Fur industry fends off latest scandal

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Horrific video taken inside various fur farms around Norway in recent months has once again documented what state authorities have called “shocking” evidence of animal abuse. Fur industry officials, however, are fighting hard to discredit the video and once again defend their controversial livelihood, while politicians let them stay in business.

Thousands of Norwegians marched in cities all over the country last month, calling for the fur industry to be shut down after years of evidence of animal abuse. The industry, however, continues to survive. PHOTO: NOAH/Lars Nyland

Thousands of Norwegians marched in cities all over the country last month, calling for the fur industry to be shut down after years of evidence of animal abuse. The industry, however, continues to survive. PHOTO: NOAH/Lars Nyland

The video, aired nationwide Tuesday night on Norwegian Broadcasting (NRK)’s investigative program Brennpunkt, captures brutal insemination of some animals, pictures of injured and infected animals and highly questionable methods of killing animals before they’re skinned.

The video, the latest in a series of media reports of animal abuse over the past decade,  was taped with a hidden camera by animal rights activist Frank Nervik. He obtained access to the fur farms by contacting the fur industry’s own trade organization Norges Pelsdyralslag and applying to work for a “serious fur farmer” who could offer him training. Fur industry officials have long claimed that animal abuse is found only at a small percentage of rogue operators and not representative of the vast majority of professional fur farmers.

This mink was among those found with large sores on the necks and backs. PHOTO Nettverk for dyrs frihet/Dyrebeskyttelsen Norge

These photos from a Norwegian fur farm, showing mink with large open sores, were revealed two years ago. Monitoring was stepped up, but new video shows that such conditions persist. PHOTO Nettverk for dyrs frihet/Dyrebeskyttelsen Norge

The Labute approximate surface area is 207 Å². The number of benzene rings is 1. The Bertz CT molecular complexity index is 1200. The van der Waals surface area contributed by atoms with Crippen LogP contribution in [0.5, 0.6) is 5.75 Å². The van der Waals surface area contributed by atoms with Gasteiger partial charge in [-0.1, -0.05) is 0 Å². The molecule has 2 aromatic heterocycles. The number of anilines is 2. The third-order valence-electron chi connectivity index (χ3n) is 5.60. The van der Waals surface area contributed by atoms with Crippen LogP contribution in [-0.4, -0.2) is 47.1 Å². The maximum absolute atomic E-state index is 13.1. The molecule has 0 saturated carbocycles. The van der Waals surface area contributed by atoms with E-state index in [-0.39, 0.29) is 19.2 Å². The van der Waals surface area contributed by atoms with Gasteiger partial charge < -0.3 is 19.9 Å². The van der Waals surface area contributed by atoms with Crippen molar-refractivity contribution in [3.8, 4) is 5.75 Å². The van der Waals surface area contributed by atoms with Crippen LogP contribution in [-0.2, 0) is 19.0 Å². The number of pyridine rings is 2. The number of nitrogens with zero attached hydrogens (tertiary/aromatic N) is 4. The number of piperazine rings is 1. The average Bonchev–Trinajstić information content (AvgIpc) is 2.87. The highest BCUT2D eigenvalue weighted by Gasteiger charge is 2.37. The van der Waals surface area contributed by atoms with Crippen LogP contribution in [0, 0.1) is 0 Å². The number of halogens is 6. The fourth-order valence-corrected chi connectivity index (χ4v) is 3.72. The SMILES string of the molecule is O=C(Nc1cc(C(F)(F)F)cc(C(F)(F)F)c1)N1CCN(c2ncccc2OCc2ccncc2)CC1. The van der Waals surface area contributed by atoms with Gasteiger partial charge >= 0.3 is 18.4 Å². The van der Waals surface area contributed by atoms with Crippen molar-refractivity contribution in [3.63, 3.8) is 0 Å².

Nervik’s video suggests otherwise. His goal was to prove that problems within the fur industry can also be found among so-called “serious” operators. He could portray, for example, how he obtained certification after less than a half-hour of training, and how animals at the farm to which he’d been referred by the industry organization itself were also treated badly and suffering in their cages.

Norges Pelsdyralslag, apparently deciding that the best defense would be a good offense, started running full-page ads in Norwegian newspapers even before NRK aired the video. The ads were aimed at discrediting the video and NRK’s report, stressing that they were backed by “activists” intent on “politically attacking ordinary people and the industry they work in.”

The fur industry continues to blame cases of abuse on a minority of fur farmers whom they claim are not representative of the industry, even though abuse was found at a farm claimed to be a "serious" operator and to which an activist was referred. PHOTO: Norges Pelsdyralslaget

The fur industry continues to blame cases of abuse on a minority of fur farmers whom they claim are not representative of the industry, even though abuse was found at a farm claimed to be a “serious” operator and to which an activist was referred. PHOTO: Norges Pelsdyralslaget

The organization’s spokeswoman, Guri Wormedal, also claimed that the video was “clipped together to present the industry in the worst possible way.” She claimed the video was “speculative” and that there was “no reason to take it seriously.”

State authorities in charge of monitoring Norway’s controversial fur industry, however, were taking it seriously indeed, calling it “shocking” that such animal abuse continued despite stepped-up efforts to control it. “In no other industry have we had such an increase in control and followed up problems as vigorously as in this one,” Ole Fjetland of the state agency Mattilsynet told newspaper Dagsavisen. “We don’t know what else we can do.”

Fjetland called the treatment of animals shown on the video “completely unacceptable,” and promised to follow up again with the fur farms involved. Several Members of Parliament also reacted strongly to the video, with Knut Storberget of the Labour Party once again calling for a “gradual phase-out” of the fur industry.

The industry, though, has managed to survive years of earlier scandal and there are no guarantees the latest shocking revelations from a fur farm will have any more effect than the years of earlier revelations. On Monday a state commission (Pelsdyrutvalget) will present a report it was asked to prepare on how the fur industry can operate in a sustainable manner and how it otherwise might be phased out. Both of the parties now holding government power, the Conservatives and the Progress Party, want to maintain Norway’s fur industry, and they’ll get support from the always farmer-friendly Center Party in Parliament. Agriculture Minister Sylvi Listhaug of the Progress Party didn’t want to comment on NRK’s latest video earlier this week, pending release of the report.

newsinenglish.no/Nina Berglund